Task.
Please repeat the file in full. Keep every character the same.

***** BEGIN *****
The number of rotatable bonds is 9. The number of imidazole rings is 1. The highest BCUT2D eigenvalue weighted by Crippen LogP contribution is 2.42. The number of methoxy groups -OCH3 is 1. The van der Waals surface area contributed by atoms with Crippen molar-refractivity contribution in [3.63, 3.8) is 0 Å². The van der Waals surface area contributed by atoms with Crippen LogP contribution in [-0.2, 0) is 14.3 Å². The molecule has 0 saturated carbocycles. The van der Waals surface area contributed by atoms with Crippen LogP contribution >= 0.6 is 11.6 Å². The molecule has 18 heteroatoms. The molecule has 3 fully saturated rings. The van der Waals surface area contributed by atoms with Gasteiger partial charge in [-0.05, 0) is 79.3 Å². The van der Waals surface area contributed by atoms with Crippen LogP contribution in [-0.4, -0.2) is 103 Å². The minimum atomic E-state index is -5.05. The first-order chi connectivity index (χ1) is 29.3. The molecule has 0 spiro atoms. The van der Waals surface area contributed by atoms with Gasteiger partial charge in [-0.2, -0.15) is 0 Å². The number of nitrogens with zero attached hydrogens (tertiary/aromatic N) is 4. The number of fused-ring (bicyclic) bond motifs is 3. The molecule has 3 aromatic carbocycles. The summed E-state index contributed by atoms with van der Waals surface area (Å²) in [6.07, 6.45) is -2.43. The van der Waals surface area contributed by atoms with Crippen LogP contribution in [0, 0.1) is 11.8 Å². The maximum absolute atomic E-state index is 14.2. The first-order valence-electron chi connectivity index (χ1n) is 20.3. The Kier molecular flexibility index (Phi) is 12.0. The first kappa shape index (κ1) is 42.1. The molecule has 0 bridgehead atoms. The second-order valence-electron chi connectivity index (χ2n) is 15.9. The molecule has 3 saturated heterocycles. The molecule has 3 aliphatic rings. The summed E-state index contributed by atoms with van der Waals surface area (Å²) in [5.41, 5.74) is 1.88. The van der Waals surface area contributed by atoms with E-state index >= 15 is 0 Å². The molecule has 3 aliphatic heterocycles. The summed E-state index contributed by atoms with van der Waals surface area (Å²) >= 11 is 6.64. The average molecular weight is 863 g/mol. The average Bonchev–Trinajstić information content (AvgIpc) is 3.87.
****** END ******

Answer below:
The number of rotatable bonds is 9. The number of imidazole rings is 1. The highest BCUT2D eigenvalue weighted by Crippen LogP contribution is 2.42. The number of methoxy groups -OCH3 is 1. The van der Waals surface area contributed by atoms with Crippen molar-refractivity contribution in [3.63, 3.8) is 0 Å². The van der Waals surface area contributed by atoms with Crippen LogP contribution in [-0.2, 0) is 14.3 Å². The molecule has 0 saturated carbocycles. The van der Waals surface area contributed by atoms with Crippen LogP contribution >= 0.6 is 11.6 Å². The molecule has 18 heteroatoms. The molecule has 3 fully saturated rings. The van der Waals surface area contributed by atoms with Gasteiger partial charge in [-0.05, 0) is 79.3 Å². The van der Waals surface area contributed by atoms with Crippen LogP contribution in [-0.4, -0.2) is 103 Å². The minimum atomic E-state index is -5.05. The first-order chi connectivity index (χ1) is 29.3. The molecule has 0 spiro atoms. The van der Waals surface area contributed by atoms with Gasteiger partial charge in [-0.2, -0.15) is 0 Å². The number of nitrogens with zero attached hydrogens (tertiary/aromatic N) is 4. The number of fused-ring (bicyclic) bond motifs is 3. The molecule has 3 aromatic carbocycles. The summed E-state index contributed by atoms with van der Waals surface area (Å²) in [6.07, 6.45) is -2.43. The van der Waals surface area contributed by atoms with Crippen LogP contribution in [0, 0.1) is 11.8 Å². The maximum absolute atomic E-state index is 14.2. The first-order valence-electron chi connectivity index (χ1n) is 20.3. The Kier molecular flexibility index (Phi) is 12.0. The first kappa shape index (κ1) is 42.1. The molecule has 0 bridgehead atoms. The second-order valence-electron chi connectivity index (χ2n) is 15.9. The molecule has 3 saturated heterocycles. The molecule has 3 aliphatic rings. The summed E-state index contributed by atoms with van der Waals surface area (Å²) in [5.41, 5.74) is 1.88. The van der Waals surface area contributed by atoms with E-state index >= 15 is 0 Å². The molecule has 3 aliphatic heterocycles. The summed E-state index contributed by atoms with van der Waals surface area (Å²) >= 11 is 6.64. The average molecular weight is 863 g/mol. The average Bonchev–Trinajstić information content (AvgIpc) is 3.87.